Great Craft Beers That Won’t And Some That Shouldn’t Get The ‘Independent Craft’ Label


There’s been a hubbub recently in the beer world over the Brewer’s Association’s new labeling practice. Basically, the BA wants you to know whether your “craft” beer is truly “independent.” Their parameters are pretty straightforward. To use the “Independent Craft” logo the brewery needs to produce less than 6 million barrels per year and have no more than 25 percent outside investment from an entity that “is not itself a craft brewer.”

That means juggernaut brewers like Boston Beer Company Inc get to maintain their independent craft status since their production hovers around 4 million barrels per year and it remains publicly traded. Sierra Nevada and New Belgium — which both produce around a million barrels a year — fall under the moniker as well. Which is interesting given that all three of those beers are not only ubiquitous in the United States but very findable across Europe and parts of Asia as well. They’re certainly craft, but they’re not micro.

Therein lies the question. Does a brewery being ‘independent’ really matter? Or is being ‘local’ more important? Or should we just be focusing on the taste and quality? It’s a difficult to know the best answers here. There are some very hard lines in brewing that don’t exist in, say, spirits. No one was refusing barrels of Bulliet Rye when Diageo came on board to help the company grow. Wicked Weed or Devil’s Backbone didn’t get that same pass when AB InBev came on board. It’s a weird double standard.

We’ve done a little digging to build a list of our favorite beers that won’t get the BA’s ‘Independent Craft’ logo. There are a few on the list that leaves our heads scratching — not only at the idea of “independent” but also at how that definition will invariably shift more and more as massive amounts of money pour into the industry from all sides.


Heineken International dropped $500 million for a piece of Lagunitas in 2015. That bought them a 50 percent stake in the brewery thereby disqualifying the Californian brewery from the BA’s designation.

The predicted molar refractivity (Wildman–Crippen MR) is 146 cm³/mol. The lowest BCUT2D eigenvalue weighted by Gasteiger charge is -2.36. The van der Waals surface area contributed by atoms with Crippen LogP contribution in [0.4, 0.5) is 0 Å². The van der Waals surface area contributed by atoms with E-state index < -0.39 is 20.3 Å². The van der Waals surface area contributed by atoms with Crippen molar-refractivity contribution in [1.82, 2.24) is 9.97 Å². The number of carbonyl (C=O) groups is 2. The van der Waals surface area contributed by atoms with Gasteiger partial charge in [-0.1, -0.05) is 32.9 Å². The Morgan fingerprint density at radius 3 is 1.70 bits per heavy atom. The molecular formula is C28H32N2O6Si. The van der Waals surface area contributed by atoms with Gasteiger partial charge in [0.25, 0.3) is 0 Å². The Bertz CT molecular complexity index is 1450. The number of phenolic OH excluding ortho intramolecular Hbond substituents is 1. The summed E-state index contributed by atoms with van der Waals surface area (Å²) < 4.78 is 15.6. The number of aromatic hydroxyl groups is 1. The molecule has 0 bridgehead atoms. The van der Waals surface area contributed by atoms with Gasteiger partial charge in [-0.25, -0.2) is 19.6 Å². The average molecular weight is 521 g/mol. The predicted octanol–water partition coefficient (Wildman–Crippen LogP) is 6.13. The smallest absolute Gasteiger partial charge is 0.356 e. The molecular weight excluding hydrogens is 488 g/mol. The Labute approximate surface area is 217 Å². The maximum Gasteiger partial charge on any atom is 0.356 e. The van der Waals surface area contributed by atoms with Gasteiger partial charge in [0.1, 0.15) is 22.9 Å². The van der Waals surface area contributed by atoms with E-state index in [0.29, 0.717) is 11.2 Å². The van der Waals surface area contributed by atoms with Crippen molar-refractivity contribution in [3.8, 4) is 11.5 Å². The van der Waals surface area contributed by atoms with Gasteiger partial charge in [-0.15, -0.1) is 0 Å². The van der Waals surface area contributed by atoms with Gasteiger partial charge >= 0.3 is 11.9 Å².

Born Yesterday American Pale Ale is all about being shipped fresh and sipped quickly. They bottle and ship the same day. The pale is has soft hints of pine and grapefruit thanks to an array of Yakima Valley hops. It’s a delicious testament to the style and brewer’s ability to balance hop bitterness with a sweet malt underlayer.


Back in March of 2011 Anheuser-Busch started its High End Division and bought a 58 percent stake in Fulton Street Brewery (the legal name of Goose Island Beer Co.) for $38.8 million. It’s probably not a coincidence that the craft beer market exploded over the next five years, as more and more investment money flooded the industry … and it all started here.

Matilda is a Belgian Strong Pale Ale that puts forward clove, cinnamon, and star anise spices with an orange, malty sweetness. It’s a delicate beer with a nice hint of Belgian funk.


Constellation Brands spent $1 billion on Ballast Point Brewing back in November 2015. Previously, the company had large stakes in Mexican macro beers like Corona, Modelo, and Pacifico. Ballast is their first foray into American craft.

Their award-winning and classic American IPA has great hints of citrus and tropical fruits with plenty of… you guessed it… grapefruit. It’s a fruity, hop-forward beer that’s perfect on a hot San Diego day.


It was never revealed how much AB InBev paid for Elysian’s brewing operation and their three brewpubs. What we do know if that Elysian was able to increase their yearly output by 50 percent to 130,000 barrels — a number that’s still insanely lower than six million.

Snailbones IPA is a tasty ale that leans heavily into the tropical fruits like guava and mango with nice hits of grapefruit and stone fruits. It’s refreshing, light, and crisp.


AB InBev invested another undisclosed sum into Devils Backbone when those brewers were looking to increase their capacity from 60,000 to 150,000 barrels annually to meet demand. The Virginia brewers received a severe backlash.

Their Reilly’s Red Ale (an Irish red ale) is a toasty, malty, and caramel-y treat for the senses. The blend of very light bitterness from the hops is accented nicely by an almost rye spiciness from the malt. It’s a very drinkable beer.